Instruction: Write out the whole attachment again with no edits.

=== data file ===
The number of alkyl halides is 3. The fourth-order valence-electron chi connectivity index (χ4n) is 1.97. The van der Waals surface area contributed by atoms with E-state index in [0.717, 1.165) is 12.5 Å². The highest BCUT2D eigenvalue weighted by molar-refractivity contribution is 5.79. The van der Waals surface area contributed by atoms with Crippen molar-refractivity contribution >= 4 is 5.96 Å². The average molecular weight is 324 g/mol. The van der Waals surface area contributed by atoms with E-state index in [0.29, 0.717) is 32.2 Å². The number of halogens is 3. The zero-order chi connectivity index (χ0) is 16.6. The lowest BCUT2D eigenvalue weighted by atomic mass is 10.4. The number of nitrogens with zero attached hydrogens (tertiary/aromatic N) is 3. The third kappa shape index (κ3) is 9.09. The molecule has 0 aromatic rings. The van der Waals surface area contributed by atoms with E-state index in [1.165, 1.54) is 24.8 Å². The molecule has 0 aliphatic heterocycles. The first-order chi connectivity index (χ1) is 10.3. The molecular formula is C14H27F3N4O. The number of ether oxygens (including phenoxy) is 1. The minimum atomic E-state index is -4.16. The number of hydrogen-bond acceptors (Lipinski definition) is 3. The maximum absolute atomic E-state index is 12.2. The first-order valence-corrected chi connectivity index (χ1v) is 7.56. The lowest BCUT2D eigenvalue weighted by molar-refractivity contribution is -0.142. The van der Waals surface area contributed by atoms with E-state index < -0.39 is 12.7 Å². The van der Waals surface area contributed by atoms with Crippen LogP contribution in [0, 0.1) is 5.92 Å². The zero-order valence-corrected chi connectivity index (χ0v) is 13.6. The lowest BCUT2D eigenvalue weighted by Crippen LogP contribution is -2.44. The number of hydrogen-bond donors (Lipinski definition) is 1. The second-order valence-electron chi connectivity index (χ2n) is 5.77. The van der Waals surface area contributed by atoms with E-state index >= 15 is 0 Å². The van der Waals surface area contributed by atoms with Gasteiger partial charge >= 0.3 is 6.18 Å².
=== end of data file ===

The number of alkyl halides is 3. The fourth-order valence-electron chi connectivity index (χ4n) is 1.97. The van der Waals surface area contributed by atoms with E-state index in [0.717, 1.165) is 12.5 Å². The highest BCUT2D eigenvalue weighted by molar-refractivity contribution is 5.79. The van der Waals surface area contributed by atoms with Crippen molar-refractivity contribution >= 4 is 5.96 Å². The average molecular weight is 324 g/mol. The van der Waals surface area contributed by atoms with E-state index in [0.29, 0.717) is 32.2 Å². The number of halogens is 3. The zero-order chi connectivity index (χ0) is 16.6. The lowest BCUT2D eigenvalue weighted by atomic mass is 10.4. The number of nitrogens with zero attached hydrogens (tertiary/aromatic N) is 3. The third kappa shape index (κ3) is 9.09. The molecule has 0 aromatic rings. The van der Waals surface area contributed by atoms with E-state index in [1.165, 1.54) is 24.8 Å². The molecule has 0 aliphatic heterocycles. The first-order chi connectivity index (χ1) is 10.3. The molecular formula is C14H27F3N4O. The number of ether oxygens (including phenoxy) is 1. The minimum atomic E-state index is -4.16. The number of hydrogen-bond acceptors (Lipinski definition) is 3. The maximum absolute atomic E-state index is 12.2. The first-order valence-corrected chi connectivity index (χ1v) is 7.56. The lowest BCUT2D eigenvalue weighted by molar-refractivity contribution is -0.142. The van der Waals surface area contributed by atoms with E-state index < -0.39 is 12.7 Å². The van der Waals surface area contributed by atoms with Crippen LogP contribution in [0, 0.1) is 5.92 Å². The zero-order valence-corrected chi connectivity index (χ0v) is 13.6. The lowest BCUT2D eigenvalue weighted by Crippen LogP contribution is -2.44. The number of hydrogen-bond donors (Lipinski definition) is 1. The second-order valence-electron chi connectivity index (χ2n) is 5.77. The van der Waals surface area contributed by atoms with E-state index >= 15 is 0 Å². The van der Waals surface area contributed by atoms with Gasteiger partial charge >= 0.3 is 6.18 Å².